Doctor on health reform law: ‘You can’t insure a preexisting’

The plight of people who lose their insurance and then get sick is one of the most appealing arguments for health care reform. And the White House really took advantage of it, soliciting tear-jerking stories from responsible folks who played by the rules and who can’t get insurance through no fault of their own.

The disagreeable truth—a relentless law of economics—is that you can’t insure a pre-existing. If you wreck your car, State Farm pays only if you had the insurance policy before the accident. If you don’t have insurance, your options are to take the bus, walk, ride a bicycle, get help from friends or family, or come up with money to buy a new car from some source other than a car insurance company.

People would very much like the “right” to buy insurance that would cover their pre-existings, without restrictions or waiting periods. But the same folks don’t much like the idea of paying for other people’s pre-existings—or even for their sicknesses. So the healthy ones often switch into a new policy that gives them an enticing low rate if they pass the underwriting. Then those who can’t switch see their premiums go up rapidly. This is called the “death spiral.” Is it the wicked insurance companies’ fault? Or human nature?

You might naturally feel sympathy toward a person who finds out that he has a costly and fatal condition like AIDS. But what if he doesn’t tell the life insurance company about the pre-existing as he buys a million-dollar policy for the benefit of his partner? Is it wicked of the insurer to rescind the policy because of fraud? Or should the government force the company to pay—until it goes bankrupt, and leaves all of its subscribers without coverage?

If you have insurance through your employer, pre-existings are likely not a problem—if you can get the job, that is. But the huge drawback of employer-owned insurance is that you lose it if you lose your job. This is called “job lock.” Lots of people are stuck in jobs they hate because of this.

It might not seem fair that people who pay into a policy for years or decades are left with nothing the instant the policy lapses. But that is the nature of an insurance contract.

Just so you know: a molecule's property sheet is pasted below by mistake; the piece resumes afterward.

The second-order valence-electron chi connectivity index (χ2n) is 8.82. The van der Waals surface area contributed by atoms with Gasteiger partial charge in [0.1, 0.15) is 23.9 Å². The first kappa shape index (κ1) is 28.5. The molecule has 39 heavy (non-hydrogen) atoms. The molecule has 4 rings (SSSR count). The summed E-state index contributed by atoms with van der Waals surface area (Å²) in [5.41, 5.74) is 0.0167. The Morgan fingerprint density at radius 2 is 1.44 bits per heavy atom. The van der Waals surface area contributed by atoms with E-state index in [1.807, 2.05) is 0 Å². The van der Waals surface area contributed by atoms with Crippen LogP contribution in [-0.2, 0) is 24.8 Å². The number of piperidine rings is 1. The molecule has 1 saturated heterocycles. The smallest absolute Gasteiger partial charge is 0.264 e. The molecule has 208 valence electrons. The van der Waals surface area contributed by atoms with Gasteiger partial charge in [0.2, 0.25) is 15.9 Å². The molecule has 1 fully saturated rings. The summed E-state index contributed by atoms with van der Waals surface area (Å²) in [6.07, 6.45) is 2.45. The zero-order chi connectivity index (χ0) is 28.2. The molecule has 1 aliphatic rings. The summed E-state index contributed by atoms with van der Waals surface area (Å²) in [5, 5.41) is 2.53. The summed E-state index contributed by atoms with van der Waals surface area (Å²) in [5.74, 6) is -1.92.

If over 10 years or so, you put $100,000 into a safe investment, at the end of that time you have $100,000 plus interest. If instead you hand the money over to the insurance cartel, you have nothing. The trade-off is that if you have a catastrophic event during the time you are covered, the insurer pays. Most people think the deal is a fair one, and that’s why they voluntarily pay the premiums.

As soon as the government forces people to pay a premium for other people’s pre-existings, they are likely to object to what they—quite reasonably—see as a rip-off. Hence the need for more force: the individual mandate.

Some people don’t see the connection, and think we can keep that popular provision on pre-existings, and delete the rest. We can’t.

The long-term answer to the problem of pre-existings is to break the connection between health insurance and employment, which requires changing the tax code provision that caused it. People can pay medical costs with pre-tax dollars if and only if they pay with employer-owned insurance. If they pay out of pocket or through individual policies, they must use after-tax dollars. With payroll tax and income taxes, that means they pay about twice as much. How can that be fair?

People tend to have much longer relationships with groups other than their employer: churches, credit unions, or fraternal organizations, for example. Why can’t they get group health insurance in that way? This type of group policy could offer advantageous guaranteed renewability to keep healthy people in the program.

And why should people get a huge tax advantage if and only if they funnel payments through a third party?

Meanwhile, there are people who have problems now. And there is a solution that already works, without the system-wide destruction of ObamaCare. Many states have high-risk pools for the uninsurable. In Colorado, the monthly premium for a 35-year-old man with income under $50,000 is about $204, around $50 higher than premiums in the regular market. In New Jersey, with guaranteed issue/community rating like that in ObamaCare, the regular monthly premium is $2,150.

Forcing insurers to cover pre-existings without allowing enormous premium increases will bankrupt them. Perhaps driving private insurers out of business is the real agenda. However, imposing a “solution” that multiplies costs bankrupts everybody.

Those who are counting on that single payer hovering in the background need to remember that the government is already bankrupt—a very dangerous pre-existing condition.

The most popular provision of ObamaCare may also be the worst. The whole Act needs to be repealed.